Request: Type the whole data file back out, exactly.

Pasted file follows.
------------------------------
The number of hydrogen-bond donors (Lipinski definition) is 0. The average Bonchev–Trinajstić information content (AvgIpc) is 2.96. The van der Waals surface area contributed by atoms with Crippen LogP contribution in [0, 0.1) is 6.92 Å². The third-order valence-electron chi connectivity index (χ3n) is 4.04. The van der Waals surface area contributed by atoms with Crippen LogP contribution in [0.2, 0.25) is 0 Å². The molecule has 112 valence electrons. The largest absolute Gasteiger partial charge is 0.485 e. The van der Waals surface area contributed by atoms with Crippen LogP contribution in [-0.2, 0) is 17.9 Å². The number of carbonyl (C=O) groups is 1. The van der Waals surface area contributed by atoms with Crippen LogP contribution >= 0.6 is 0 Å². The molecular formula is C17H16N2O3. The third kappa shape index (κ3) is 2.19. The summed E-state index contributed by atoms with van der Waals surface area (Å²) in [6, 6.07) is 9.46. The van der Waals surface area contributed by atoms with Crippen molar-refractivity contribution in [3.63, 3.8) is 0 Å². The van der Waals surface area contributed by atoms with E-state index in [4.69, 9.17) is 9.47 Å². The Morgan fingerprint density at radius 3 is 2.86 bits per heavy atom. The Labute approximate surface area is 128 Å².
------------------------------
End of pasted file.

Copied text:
The number of hydrogen-bond donors (Lipinski definition) is 0. The average Bonchev–Trinajstić information content (AvgIpc) is 2.96. The van der Waals surface area contributed by atoms with Crippen LogP contribution in [0, 0.1) is 6.92 Å². The third-order valence-electron chi connectivity index (χ3n) is 4.04. The van der Waals surface area contributed by atoms with Crippen LogP contribution in [0.2, 0.25) is 0 Å². The molecule has 112 valence electrons. The largest absolute Gasteiger partial charge is 0.485 e. The van der Waals surface area contributed by atoms with Crippen LogP contribution in [-0.2, 0) is 17.9 Å². The number of carbonyl (C=O) groups is 1. The van der Waals surface area contributed by atoms with Crippen LogP contribution >= 0.6 is 0 Å². The molecular formula is C17H16N2O3. The third kappa shape index (κ3) is 2.19. The summed E-state index contributed by atoms with van der Waals surface area (Å²) in [6, 6.07) is 9.46. The van der Waals surface area contributed by atoms with Crippen molar-refractivity contribution in [3.63, 3.8) is 0 Å². The van der Waals surface area contributed by atoms with E-state index in [4.69, 9.17) is 9.47 Å². The Morgan fingerprint density at radius 3 is 2.86 bits per heavy atom. The Labute approximate surface area is 128 Å².